“My 1972 Line Seeker CF bike.
Pretty much the first CF bikes ever sold in the market, and this particular one was number 22 of a small batch hand built at home by the engineer who designed it (Larry Blake). If the bike looks familiar, it was the direct pre-cursor of the Exxon Graftek. The Engineer who built this Line Seeker, sold the design to Exxon for them to build and market it (with later modifications) as their bike.”
“I used to work for Graftek from 1976 to 1979 in the R&D group, including some work on the bikes.”
“Our facility was located in South Plainfield, NJ, and that was where the bikes were first built until the facility was closed down in 1978. Towards the end of production in NJ, I was the painter of choice for those. I had good experience painting cars as a hobby, and they were not having good luck with the finish coming out of the electrostatic paint room, which was also used for the fishing rods and golf clubs.”
“We were using DuPont Imron clear coat on the tennis rackets, so they asked me to try a few bikes and see how they came out. The polyurethane turned out to have a great “wet” look, but that ended up getting me into the painting business once a week rather then R&D work.”
“The Graftek carbon fiber tubes were actually an aluminum-carbon fiber hybrid. The epoxy impregnated pre-preg was cut and rolled onto the tubes in the proper fiber orientation to the individual tubes best intent. Because the aluminum tube could carry the “torque”, the fibers could be at a 10 to 15° angle to provide maximum stiffness. This Al-CF sandwich was wrapped with Tedlar tape under tension to compress the composite, then the tubes were put into an oven for curing. The tubes were then unwrapped after full cure, and run through a wet sanding station to provide a smooth surface.”
“The lugs and dropouts were made on site, brazed together. They were then send out to a plater for polishing. Upon returning, the inside of the lugs / dropouts were bead blasted. Both the ends of the corresponding tubes, the lugs and dropouts were coated with epoxy, then assembled in a holding fixture. The entire fixture would then go back into the oven for curing. A little cleanup followed, and they were ready for paint and decals.”
“I can’t remember if they were making forks at the facility at that time, but one of the projects we were working on was carbon fiber covered forks. They were not true C-F as in terms of the tubes, but were covered to look like they were. I do not believe any of those make it into production.*”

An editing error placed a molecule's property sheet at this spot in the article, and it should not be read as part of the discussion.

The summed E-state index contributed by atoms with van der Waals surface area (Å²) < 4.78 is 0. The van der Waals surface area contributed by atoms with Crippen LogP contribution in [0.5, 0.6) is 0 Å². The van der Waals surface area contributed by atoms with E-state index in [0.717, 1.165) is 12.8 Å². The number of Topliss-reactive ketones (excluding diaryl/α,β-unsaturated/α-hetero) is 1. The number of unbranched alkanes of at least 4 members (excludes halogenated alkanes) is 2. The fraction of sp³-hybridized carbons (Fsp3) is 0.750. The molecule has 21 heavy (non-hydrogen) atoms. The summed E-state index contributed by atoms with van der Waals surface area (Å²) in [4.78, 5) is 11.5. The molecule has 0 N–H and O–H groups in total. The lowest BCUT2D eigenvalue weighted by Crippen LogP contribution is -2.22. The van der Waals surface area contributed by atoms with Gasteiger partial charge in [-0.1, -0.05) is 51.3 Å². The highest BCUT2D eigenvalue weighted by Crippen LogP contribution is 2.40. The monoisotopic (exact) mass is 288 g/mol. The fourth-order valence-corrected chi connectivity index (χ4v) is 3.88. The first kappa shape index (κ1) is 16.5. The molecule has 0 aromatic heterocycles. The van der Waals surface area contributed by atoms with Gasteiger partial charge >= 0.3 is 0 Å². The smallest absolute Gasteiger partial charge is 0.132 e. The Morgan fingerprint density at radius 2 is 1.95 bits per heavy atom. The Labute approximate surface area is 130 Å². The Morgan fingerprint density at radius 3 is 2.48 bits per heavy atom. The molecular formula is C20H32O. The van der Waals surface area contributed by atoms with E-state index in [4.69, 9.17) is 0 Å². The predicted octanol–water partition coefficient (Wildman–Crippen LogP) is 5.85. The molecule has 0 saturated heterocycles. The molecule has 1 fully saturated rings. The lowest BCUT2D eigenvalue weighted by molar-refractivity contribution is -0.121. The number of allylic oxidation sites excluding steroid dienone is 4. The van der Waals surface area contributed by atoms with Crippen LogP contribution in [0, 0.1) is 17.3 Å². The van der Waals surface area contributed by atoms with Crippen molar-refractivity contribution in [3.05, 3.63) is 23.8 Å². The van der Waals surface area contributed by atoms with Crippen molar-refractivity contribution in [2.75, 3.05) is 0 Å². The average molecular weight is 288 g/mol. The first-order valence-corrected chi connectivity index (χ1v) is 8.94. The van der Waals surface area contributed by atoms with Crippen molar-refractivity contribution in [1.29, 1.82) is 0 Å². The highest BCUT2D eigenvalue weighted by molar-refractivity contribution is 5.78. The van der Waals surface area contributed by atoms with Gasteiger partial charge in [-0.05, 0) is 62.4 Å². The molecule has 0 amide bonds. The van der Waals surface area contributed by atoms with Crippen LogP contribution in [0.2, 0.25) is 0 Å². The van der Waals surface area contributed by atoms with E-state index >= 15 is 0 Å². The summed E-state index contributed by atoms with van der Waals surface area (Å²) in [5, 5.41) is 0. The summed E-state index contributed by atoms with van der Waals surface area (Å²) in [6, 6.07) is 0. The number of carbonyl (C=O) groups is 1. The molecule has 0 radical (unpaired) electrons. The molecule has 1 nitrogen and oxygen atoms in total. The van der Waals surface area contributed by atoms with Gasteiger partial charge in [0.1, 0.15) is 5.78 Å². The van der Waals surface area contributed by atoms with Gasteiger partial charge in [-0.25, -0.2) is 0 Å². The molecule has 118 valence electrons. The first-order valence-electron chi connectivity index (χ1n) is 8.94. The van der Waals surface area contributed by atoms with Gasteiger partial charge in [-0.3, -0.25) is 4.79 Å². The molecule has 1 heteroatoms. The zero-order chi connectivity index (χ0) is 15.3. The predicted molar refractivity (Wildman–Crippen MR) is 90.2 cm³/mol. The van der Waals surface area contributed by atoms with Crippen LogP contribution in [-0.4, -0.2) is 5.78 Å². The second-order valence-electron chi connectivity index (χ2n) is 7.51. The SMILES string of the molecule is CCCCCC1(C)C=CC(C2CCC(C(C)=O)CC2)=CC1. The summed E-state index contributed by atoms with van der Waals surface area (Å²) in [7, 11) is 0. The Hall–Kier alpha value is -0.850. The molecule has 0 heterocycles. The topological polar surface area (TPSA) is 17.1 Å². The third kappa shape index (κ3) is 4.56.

“The South Plainfield site closed at the end of 1978 due to union issues there in NJ. Sporting goods got broken up between CA and FL.”
* Editor’s note: These frames were actually shipped (at some point late in the production) with chromed forks made with Columbus steel tubing, Haden cast crowns, that were wrapped in the top section with a thin carbon fiber fabric layer. At the time, those of us who sold these, considered the carbon wrap to be mostly cosmetic, carrying the “carbon theme” forward for marketing purposes.
“The very earliest Exxon Graftek’s (…including all pre-production Exxon-Cool Gear official team bikes from 1976) actually incorporated a modified version of the Campagnolo 1010 rear dropout (…see attached photograph for comparative differences) as well as distinctive stainless steel lugs that were rendered in unpolished matte finish form.”
“However, by the time the frameset made it into full fledged production in 1977, the folks at Exxon Graftek had designed their own dropouts to go along with the rest of the proprietary lugset, which in turn, were then provisioned in highly polished stainless steel form excepting the bottom bracket shell itself which was chrome plated ferrous metal.”
“Also for whatever it may be worth, whereas early examples of Exxon Graftek bicycles were offered having a fully chromed front fork, mid way through 1977 they announced an ‘optional’ carbon fiber front fork which was to ultimately be made available for purchase at extra cost coincident to model year 1978 in late 1977 (…Exxon-Cool Gear team bikes in the latter half of 1977 actually had their standard all chrome front fork painted black excepting its crown and dropouts so as to mimic the forthcoming carbonized version…)”